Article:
Down in the Dumps: Israel’s Trash-recycling Plans Go Nowhere

A decade after the law was amended, recycling still accounts for just a fifth of household waste, the lowest in the Western world

Bins for paper, dry and wet trash in Ra’anana.
Alon Ron

For many Israelis, the daily chore of taking out the garbage means separating wet waste and putting it into a brown container, packaging materials into an orange one and the rest into the standard green bin.

But the fact is many of them are wasting their time because in the end it will all end up in an undifferentiated landfill where in 20, 100, 1,000 or a million years it will become organic material again. Only about 20% of Israel’s household trash is recycled, among the lowest rate in countries belonging to the Organization for Economic Cooperation and Development.

The only three with lower rates are Mexico, Turkey and Chile – all much poorer countries that produce less garbage per capita and with much more land to devote to giant landfills.

“We are worried that it won’t be long before Israel has no place to build homes and that we have to bury the dead one on top of the other because there isn’t room for cemeteries,” said Guy Samet, deputy director general for local authorities at the Environmental Protection Ministry.

Israelis produce 5.4 million tons of waste every year, an average of 1.7 kilograms per person daily. That is a lot more than Europe, where trash per capita has been falling from 1.5 kilos in 2002 to 1.3 now. That said, in the United States, the world’s garbage power, the average is 3.5 kilos.

Even in Israel’s most recycling-friendly city, Netanya, the rate is only 31%, which puts it behind the average for most OECD members. In some countries, like Germany, Switzerland and Belgium, landfill is a thing of the past – all garbage is either recycled or burned for energy.

It wasn’t supposed to be that way. When Gilad Erdan was serving as environment minister at the start of the decade, he pushed through an amendment to the Maintenance of Cleanliness Law that set a target of 50% recycling by the year 2020. The legislation set best practices for waste treatment, authorized public awareness campaign, set fines for violations and attracted private sector investment – but years later, Israel’s rate of recycling is still the same 20% as when the law was approved.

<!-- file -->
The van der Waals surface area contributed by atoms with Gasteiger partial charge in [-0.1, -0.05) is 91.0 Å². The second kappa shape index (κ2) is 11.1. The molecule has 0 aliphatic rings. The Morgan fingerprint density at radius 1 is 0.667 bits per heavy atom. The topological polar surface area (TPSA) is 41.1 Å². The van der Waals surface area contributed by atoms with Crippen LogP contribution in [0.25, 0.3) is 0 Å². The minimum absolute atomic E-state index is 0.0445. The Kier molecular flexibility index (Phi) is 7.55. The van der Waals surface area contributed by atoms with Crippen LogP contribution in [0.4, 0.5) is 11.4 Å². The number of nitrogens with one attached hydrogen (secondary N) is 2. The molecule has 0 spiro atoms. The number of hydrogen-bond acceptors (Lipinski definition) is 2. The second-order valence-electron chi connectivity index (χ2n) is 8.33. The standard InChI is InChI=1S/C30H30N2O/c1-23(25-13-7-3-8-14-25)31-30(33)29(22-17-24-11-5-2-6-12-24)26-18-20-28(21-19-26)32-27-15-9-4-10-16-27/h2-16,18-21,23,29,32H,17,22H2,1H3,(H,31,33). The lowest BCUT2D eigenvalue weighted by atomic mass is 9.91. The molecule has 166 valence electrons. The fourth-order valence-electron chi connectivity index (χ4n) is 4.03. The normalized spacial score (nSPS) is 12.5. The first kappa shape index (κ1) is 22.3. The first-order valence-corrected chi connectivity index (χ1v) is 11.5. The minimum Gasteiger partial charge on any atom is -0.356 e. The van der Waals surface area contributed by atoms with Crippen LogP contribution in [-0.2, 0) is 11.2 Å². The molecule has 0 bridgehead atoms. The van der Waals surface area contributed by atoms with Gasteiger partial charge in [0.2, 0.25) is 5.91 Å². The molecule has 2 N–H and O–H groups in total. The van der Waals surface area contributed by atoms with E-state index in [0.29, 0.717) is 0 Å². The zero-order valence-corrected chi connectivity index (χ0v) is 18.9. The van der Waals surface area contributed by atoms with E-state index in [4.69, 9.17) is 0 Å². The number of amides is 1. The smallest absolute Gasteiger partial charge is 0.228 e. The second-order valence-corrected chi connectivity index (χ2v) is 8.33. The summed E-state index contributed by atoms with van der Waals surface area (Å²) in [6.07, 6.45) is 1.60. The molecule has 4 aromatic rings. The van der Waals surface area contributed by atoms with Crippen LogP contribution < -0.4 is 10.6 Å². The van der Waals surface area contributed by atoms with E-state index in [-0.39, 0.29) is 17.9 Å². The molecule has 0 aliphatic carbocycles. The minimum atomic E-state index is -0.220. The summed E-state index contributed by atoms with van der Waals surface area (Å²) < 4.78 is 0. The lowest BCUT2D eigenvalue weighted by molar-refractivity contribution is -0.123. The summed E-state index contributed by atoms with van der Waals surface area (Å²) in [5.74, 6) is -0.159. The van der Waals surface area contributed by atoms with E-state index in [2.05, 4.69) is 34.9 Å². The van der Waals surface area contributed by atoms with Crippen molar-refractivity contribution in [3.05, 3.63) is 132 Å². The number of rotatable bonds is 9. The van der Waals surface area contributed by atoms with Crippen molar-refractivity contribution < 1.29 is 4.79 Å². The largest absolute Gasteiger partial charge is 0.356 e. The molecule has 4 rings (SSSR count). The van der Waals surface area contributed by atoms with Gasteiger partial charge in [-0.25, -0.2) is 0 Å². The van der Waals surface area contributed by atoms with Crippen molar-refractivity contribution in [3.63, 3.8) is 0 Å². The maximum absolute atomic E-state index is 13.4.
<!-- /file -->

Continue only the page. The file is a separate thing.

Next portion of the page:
In a report last year, the state comptroller cited a host of problems in the way officials handled the power the law gave them. In particular, the Environmental Protection Ministry based decisions on faulty data, whose source in some cases came from vested business interests and in other cases whose origins were unclear.

Fines piling up, too

Meanwhile, the fines imposed on local authorities have been piling up as fast as the landfills. Since the law was passed the government has collected some 2 billion shekels ($550 million) from authorities that failed to recycle all the garbage required under the law in their jurisdictions. As their fines grow and Israelis dispose of more trash, the penalties have grown as well and reached 500 million shekels just in 2015.

The money the ministry collects, however, isn’t going to help reverse the situation. Only 155 million shekels has gone to education and 200 million for equipment to help with separating trash. Samet says the fines aren’t meant to be a punishment but an incentive to recycle.

Needless to say, the local authorities are unhappy about this. Haim Bibas, chairman of the Union of Local Authorities, says the ministry is “misleading the public” and calls the entire recycling effort a “farce.” Far from incentivizing them, local officials would rather pay the fine because the costs of recycling are even higher. They no longer use the designated bins and trucks for separated waste because the government never developed the collection stations for the trash.

Bibas says Israel’s fundamental mistake was to put the burden of separating trash on the consumer rather than having it done at a central facility Having consumers undertake the job requires educating them and even then they often do a poor job of it. It also requires taking up space for multiple bins on crowded urban streets.

But if recycling has been a flop, Israel is embarking on an alternative strategy of incineration. In Japan, almost 90% of the waste is burned and of this, 70% is used to generate energy. In Denmark, the Netherlands, Norway and Sweden, 50% of the waste is burned for energy.

The Environment Ministry estimates the cost of an incineration facility runs to about 1 billion shekels, so with funds collected from fines supplemented by private sector investments, Israel could build three, enough to handle up to 50% of all the country’s waste.